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For Obama, an election-year budget without drama

March 2, 2014 • National News


FILE – In this April 8, 2013, file photo, printed copies of President Barack Obama’s proposed budget plan for fiscal year 2014 are prepared for binding at the U.S. Government Printing Office in Washington, Monday, April 8, 2013. Six years into his presidency, Obama is unveiling a budget on Tuesday, March 4, 2014, for fiscal year 2015 that for once does not herald a partisan legislative showdown. There’s no push to overhaul health care as he did in 2009, no drive as in 2010 to restrict Wall Street, or to increase taxes as in 2011 and 2012, or to halt automatic spending cuts as in 2013. (AP Photo/J. Scott Applewhite)

WASHINGTON (AP) — Six years into his presidency, President Barack Obama is sending Congress a budget that for once does not herald a partisan legislative showdown.

There’s no push to overhaul health care as he did in 2009, no drive as in 2010 to restrict Wall Street, no attempt to increase taxes as in 2011 and 2012, no move to halt automatic spending cuts as in 2013.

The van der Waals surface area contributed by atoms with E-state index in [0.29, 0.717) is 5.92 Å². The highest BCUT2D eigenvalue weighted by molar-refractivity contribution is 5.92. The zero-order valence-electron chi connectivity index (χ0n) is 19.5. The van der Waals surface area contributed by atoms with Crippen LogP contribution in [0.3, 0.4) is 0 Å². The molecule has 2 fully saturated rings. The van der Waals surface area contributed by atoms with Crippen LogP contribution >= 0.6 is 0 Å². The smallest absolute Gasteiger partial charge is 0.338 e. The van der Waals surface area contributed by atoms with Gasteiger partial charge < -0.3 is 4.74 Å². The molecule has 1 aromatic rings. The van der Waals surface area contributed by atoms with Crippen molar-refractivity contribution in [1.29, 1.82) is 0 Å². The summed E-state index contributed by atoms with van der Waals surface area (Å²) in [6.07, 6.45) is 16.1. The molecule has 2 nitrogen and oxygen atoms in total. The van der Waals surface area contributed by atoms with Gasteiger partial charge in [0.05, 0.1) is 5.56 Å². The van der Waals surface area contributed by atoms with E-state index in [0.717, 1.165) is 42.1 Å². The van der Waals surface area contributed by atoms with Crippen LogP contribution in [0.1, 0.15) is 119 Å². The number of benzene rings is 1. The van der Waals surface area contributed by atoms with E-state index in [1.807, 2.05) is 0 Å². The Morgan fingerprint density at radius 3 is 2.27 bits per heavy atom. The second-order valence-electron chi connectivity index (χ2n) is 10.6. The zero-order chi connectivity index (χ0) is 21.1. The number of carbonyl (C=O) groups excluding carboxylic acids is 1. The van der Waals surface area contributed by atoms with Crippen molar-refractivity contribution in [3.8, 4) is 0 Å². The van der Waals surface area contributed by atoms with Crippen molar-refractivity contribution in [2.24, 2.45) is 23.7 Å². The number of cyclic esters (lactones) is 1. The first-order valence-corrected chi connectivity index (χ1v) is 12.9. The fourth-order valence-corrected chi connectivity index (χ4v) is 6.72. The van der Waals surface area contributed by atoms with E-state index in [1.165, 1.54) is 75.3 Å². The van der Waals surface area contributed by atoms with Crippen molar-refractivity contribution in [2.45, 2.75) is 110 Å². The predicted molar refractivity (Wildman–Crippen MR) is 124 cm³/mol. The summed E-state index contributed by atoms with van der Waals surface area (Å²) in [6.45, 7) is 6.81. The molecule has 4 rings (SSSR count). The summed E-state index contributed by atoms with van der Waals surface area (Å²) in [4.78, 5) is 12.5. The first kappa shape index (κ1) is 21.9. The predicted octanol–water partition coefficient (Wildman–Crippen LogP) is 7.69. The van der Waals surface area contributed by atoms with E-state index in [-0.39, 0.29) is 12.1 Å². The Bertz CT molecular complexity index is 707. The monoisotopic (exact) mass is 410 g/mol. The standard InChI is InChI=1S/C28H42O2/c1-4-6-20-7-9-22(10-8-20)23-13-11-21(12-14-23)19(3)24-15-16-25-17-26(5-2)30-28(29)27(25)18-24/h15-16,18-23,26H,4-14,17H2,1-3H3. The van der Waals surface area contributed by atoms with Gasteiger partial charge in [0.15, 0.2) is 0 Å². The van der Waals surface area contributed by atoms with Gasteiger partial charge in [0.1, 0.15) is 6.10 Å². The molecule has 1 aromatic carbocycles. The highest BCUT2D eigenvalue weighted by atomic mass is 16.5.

Politically speaking, this is a peacetime budget in an election year, when the most meaningful fights will take place during congressional campaigns, not on the floors or the House and Senate.

As such, Obama’s budget, to be released Tuesday, will offer a template for Democratic political messaging.

To the delight of Democrats, this will not be an austerity budget like last year’s. Then, Obama had proposed reducing annual increases in federal benefit programs, a step many Democrats found hard to fathom. The cut was part of Obama’s offer to Republicans for a long-term attack on the nation’s debt, through a Login to read more

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